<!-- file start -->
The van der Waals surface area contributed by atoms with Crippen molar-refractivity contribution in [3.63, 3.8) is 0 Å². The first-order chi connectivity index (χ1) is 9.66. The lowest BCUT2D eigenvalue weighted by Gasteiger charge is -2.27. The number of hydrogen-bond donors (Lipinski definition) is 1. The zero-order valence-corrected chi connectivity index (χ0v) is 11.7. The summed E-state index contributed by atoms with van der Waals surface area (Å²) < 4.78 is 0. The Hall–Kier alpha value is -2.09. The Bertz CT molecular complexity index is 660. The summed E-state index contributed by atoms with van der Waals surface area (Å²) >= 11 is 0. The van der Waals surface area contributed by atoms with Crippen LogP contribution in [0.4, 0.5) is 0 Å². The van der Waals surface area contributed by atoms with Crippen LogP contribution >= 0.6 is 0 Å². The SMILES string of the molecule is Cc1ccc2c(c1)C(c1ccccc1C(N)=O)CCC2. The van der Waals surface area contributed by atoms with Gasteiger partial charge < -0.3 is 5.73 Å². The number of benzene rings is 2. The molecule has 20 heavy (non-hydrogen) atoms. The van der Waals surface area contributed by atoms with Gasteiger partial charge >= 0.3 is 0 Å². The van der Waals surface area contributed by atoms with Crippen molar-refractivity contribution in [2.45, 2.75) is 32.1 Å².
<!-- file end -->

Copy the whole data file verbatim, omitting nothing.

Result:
The van der Waals surface area contributed by atoms with Crippen molar-refractivity contribution in [3.63, 3.8) is 0 Å². The first-order chi connectivity index (χ1) is 9.66. The lowest BCUT2D eigenvalue weighted by Gasteiger charge is -2.27. The number of hydrogen-bond donors (Lipinski definition) is 1. The zero-order valence-corrected chi connectivity index (χ0v) is 11.7. The summed E-state index contributed by atoms with van der Waals surface area (Å²) < 4.78 is 0. The Hall–Kier alpha value is -2.09. The Bertz CT molecular complexity index is 660. The summed E-state index contributed by atoms with van der Waals surface area (Å²) >= 11 is 0. The van der Waals surface area contributed by atoms with Crippen LogP contribution in [0.4, 0.5) is 0 Å². The van der Waals surface area contributed by atoms with Crippen LogP contribution >= 0.6 is 0 Å². The SMILES string of the molecule is Cc1ccc2c(c1)C(c1ccccc1C(N)=O)CCC2. The van der Waals surface area contributed by atoms with Gasteiger partial charge < -0.3 is 5.73 Å². The number of benzene rings is 2. The molecule has 20 heavy (non-hydrogen) atoms. The van der Waals surface area contributed by atoms with Gasteiger partial charge >= 0.3 is 0 Å². The van der Waals surface area contributed by atoms with Crippen molar-refractivity contribution in [2.45, 2.75) is 32.1 Å².